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  • Jeffrey Mason

Essential Today. What About Tomorrow?


Yesterday, I did my weekly run to the grocery store.


It was busy, but not crowded. People were keeping their distance from each other and masks were as common as umbrellas in a rainstorm.


The lines for check-out were long, made that way as each shopper rigidly stood on the strips of green tape that had been affixed to the floor in unmeasured six-foot intervals.


These lines of tape were our bases, and we would be safe as long as we stayed on them.


When I reached the checker, I asked him how he was doing. He replied, “Good. Tired.”


His eyes were circled by lines of stress and the gray of exhaustion. A crabgrass of whiskers from several days of not shaving ran beneath and around the domed paper mask that hid his nose and mouth.


We talked as he one-by-one pushed my items across the scanner. The muffles of our masks and the Plexiglas shield that walled us apart made it hard to hear each other’s words.


He talked about how he had worked every day for the last nine days. He mentioned how he was thankful to have a job, seemingly to be saying it more for himself, trying to push away his worries and need for relief.


I told him that I hoped he was getting some rest. The scanning paused. He looked down.

“Yeah. I can’t get sick. I can’t get my wife sick.”


The scanning began again.


I wanted to say something hopeful and encouraging, just anything to show him someone cared.


The words weren’t there. Everything I thought of seemed insignificant compared to what he was dealing with.


All I could manage was, “Thank you. Please keep well.”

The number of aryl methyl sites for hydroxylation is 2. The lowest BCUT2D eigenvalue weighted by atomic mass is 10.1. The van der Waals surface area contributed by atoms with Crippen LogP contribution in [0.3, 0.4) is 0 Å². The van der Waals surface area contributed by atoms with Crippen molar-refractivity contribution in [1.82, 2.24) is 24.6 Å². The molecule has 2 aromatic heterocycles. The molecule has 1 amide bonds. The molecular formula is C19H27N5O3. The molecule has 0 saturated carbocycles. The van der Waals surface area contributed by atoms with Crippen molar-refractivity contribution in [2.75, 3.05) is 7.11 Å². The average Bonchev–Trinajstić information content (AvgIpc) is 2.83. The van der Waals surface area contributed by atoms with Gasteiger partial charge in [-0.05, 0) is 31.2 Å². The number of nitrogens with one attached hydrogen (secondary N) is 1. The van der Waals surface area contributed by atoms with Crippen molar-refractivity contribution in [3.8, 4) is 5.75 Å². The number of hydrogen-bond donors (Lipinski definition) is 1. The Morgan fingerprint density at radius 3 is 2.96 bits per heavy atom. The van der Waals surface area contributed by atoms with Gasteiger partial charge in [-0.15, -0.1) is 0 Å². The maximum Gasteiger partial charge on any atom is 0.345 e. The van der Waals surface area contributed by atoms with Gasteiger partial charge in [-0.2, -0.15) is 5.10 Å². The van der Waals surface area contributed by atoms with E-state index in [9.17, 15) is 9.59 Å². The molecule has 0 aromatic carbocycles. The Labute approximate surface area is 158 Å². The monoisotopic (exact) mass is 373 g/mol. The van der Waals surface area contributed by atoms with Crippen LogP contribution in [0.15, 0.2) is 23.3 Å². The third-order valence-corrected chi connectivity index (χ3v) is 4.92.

I walked to my car, wiping my hands with sanitizer, erasing danger, and my worries.


Safe.


I drove home.


Safe.


I am one of the fortunate ones.


Safe.


I have an income.


Safe.


My loved ones and I are protected, tucked away in our bubbles.


Safe.


“Thank you. Please keep well.” That is all I could offer.


Essential Jobs filled by Essential Workers. But do we treat them like Essential people?


This moment will create change. Will it just be a hand-washed version of yesterday or will it be something new where we provide access to true dignity and livelihoods for these Essential People?


Shouldn’t we ensure they have a paycheck that pays their bills, so they don’t have to work multiple jobs to make ends meet?


Shouldn’t they and their families have access to healthcare? Shouldn’t they be able to live in a home that is both affordable and safe? Shouldn’t they have lives and livelihoods that match the importance of their jobs?


Essential Jobs. Essential People.


“Thank you. Please keep well.” That is all I could offer.


Going forward, I will say thank you with my words and my actions.


Where I shop. Where I eat. How I vote. Who I honor.


Essential People.

Essential Lives.

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© 2020 by Jeffrey Mason. All Rights Reserved